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                                                                                                        Downtown Los Angeles 

Historical Context

In 1990, Los Angeles County was home to 8,863,000 people (US Census) and that over 4 million of those people commuted daily (LA Almanac). 9.6% of the Los Angeles County is African American and 47.3% is of Hispanic or Latino origin (well above the state's average). The mean household income for the county in 2004 was $43,518 when the state average was just under $50,000. Among bus riders, however, 69% had an annual household income of $15,000 (well below the poverty line) and 405 had household incomes under $7,500. There are 2,344.1 people in LA County per square mile (217.2 on average for California). The county's large population and high number of commuters overtly indicate an overcrowding issue and, with about 16% of the county's population living in poverty, easy access to public transportation is absolutely essential. The people who rely most on this public transit service are not only disproportionately poor, but also people of color.

Since the 1970s, MTA has experienced a clear decrease and lack in funding. In 1971, the Transportation Development Act sales tax was ratified; unfortunately it led to limited funding and MTA was forced to increase fares (Garcia and Rubin). in 1980, a voter-initiative proposed and passed a half-cent sales tax in LA County for transit purposes (Garcia and Rubin). This program actually decreased bus fares, but resulted in an influx of bus passengers while no new lines were created. By 1985 the program fizzled out and MTA looked towards the construction of new rail lines. These rail projects cost more than expected and a substantial lack of resources lead to MTA's decision to implement major fare increases, from $1.10 to $1.35, and the complete elimination of its monthly pass (originally costing $42) to begin on September 1, 1994. This would have prevented poorer bus riders from reaching jobs, doctors, and other basic services. A majority of these riders are people of color with a lower income standing.

Plaintiff's Argument

This suit was filed by the NAACP Legal Defense & Education Fund, Inc. (LDF) on behalf of the Labor/Community Strategy Center, the Bus Riders Union, and other community groups in August of 1994. The suit has based on two major claims: (1) that MTA intentionally discriminated against poor minority bus riders, and (2) that the MTA's actions had a discriminatory impact on poor people of color. MTA's unequitable policies and practices violated the Equal Protection Clause of the 14th Amendment, Title VI of the Civil Rights Act of 1964, and President Clinton's Executive Order 12898 (passed 2/11/94).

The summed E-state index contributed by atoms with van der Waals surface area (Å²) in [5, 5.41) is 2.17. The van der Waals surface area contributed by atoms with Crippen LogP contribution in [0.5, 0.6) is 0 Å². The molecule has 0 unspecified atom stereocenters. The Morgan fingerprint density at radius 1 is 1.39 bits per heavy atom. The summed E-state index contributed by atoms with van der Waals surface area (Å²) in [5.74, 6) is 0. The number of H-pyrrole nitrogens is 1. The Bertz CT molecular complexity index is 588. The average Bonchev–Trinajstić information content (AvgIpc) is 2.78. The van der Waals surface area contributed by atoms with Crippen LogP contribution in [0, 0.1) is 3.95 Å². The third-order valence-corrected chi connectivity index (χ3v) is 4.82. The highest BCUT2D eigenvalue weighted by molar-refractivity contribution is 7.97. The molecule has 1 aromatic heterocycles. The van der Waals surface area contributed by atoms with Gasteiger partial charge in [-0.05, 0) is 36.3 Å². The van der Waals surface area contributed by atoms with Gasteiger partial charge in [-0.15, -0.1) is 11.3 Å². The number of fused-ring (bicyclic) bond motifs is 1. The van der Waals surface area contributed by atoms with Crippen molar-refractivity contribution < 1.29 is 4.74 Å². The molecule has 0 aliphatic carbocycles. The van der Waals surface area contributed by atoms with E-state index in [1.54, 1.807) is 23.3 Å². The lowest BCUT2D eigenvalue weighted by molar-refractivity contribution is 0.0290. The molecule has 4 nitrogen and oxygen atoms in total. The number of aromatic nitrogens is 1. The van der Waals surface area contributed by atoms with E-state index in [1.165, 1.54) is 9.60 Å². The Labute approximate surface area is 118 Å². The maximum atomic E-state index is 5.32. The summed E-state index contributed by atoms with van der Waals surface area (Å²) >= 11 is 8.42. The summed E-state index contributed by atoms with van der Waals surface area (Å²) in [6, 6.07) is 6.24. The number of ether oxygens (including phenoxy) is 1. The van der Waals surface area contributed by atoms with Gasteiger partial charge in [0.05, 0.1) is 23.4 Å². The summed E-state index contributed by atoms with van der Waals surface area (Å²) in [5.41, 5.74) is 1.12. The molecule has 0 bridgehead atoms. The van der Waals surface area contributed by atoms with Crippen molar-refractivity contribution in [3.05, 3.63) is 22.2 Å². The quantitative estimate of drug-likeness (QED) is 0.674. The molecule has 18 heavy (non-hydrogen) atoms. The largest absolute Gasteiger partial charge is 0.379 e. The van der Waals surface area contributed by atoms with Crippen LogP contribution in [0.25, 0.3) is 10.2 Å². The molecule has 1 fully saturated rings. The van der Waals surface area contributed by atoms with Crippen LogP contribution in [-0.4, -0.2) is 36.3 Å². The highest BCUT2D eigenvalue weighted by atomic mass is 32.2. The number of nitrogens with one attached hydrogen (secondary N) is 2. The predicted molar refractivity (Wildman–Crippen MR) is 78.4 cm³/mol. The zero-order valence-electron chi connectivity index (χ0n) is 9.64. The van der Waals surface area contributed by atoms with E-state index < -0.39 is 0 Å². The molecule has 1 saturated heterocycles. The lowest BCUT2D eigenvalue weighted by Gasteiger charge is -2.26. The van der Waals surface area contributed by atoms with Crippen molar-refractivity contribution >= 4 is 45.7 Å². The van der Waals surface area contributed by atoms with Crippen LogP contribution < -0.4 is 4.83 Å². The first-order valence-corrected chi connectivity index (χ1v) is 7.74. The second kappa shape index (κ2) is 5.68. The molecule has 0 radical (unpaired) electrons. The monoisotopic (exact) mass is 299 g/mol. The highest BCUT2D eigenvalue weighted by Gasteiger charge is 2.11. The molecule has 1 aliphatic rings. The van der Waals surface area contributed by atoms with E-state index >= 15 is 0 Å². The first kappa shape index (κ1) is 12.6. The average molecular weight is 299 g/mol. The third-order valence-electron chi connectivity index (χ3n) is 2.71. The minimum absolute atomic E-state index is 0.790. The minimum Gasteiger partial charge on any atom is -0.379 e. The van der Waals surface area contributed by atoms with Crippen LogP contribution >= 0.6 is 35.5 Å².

The NAACP Legal Defense and Education Fund, Inc and the Plaintiffs held that MTA's actions had a discriminatory impact on people of color in a variety of ways. This included MTA's historic tendency to disproportionately overspend on its rail projects while choosing to neglect maintaining its bus operations. This disparate spending has consequentially been the steady demise of one of the nation's largest bus systems.

Defendant's Argument 

From what I could find, this was the first time that the MTA had been sued in regards to an environmental justice issue. On July 14, 1994, the MTA voted to: (1) raise the bus fare from $1.10 to $1.35; (2) eliminate the $42 per month working people's pass; (3) institute a 90-cent bus token that can be purchased at selected locations (not on the actual bus); (4) reduce bus service on several bus lines.

MTA held that it carried 85% of the LA County's bus passengers with its established lines. In order for it to fulfill its goals to expand railway lines, it must increase bus fares. It also argued that these fare increases and service cuts would save the agency $32 million per year (out of their total budget of $2.9 billion).

Reaching a Settlement

On September 1, 1994, LSCS, BTU, et al. sued the MTA's policies by launching a class action civil rights suit. Judge Terry Hatter issued a temporary restraining order and stopped the MTA from increasing bus fares. Then, in a pre-trial compromise (on October 28, 1996) MTA agreed to drop the price of the monthly pass, but to raise the one-way bus fare as a way to protect the public transportation-dependent. The Court was able to rule that any future moves by the MTA to amend the agreement would have to go through the more stringent rules guaranteed by the Consent Decree.

The main achievements of the settlement include improvements in mass transportation for all bus riders. Key elements of this include the decrease in the monthly unlimited-use bus pass (from $49 to $42) and the bi-weekly general pass ($26.50 to $21), and a promise to decrease bus overcrowding. To decrease the number of passengers on each bus, MTA agreed to purchase 102 new buses, to reduce the number of permitted standees in each bus, and to expand the bus service to new areas of the city.

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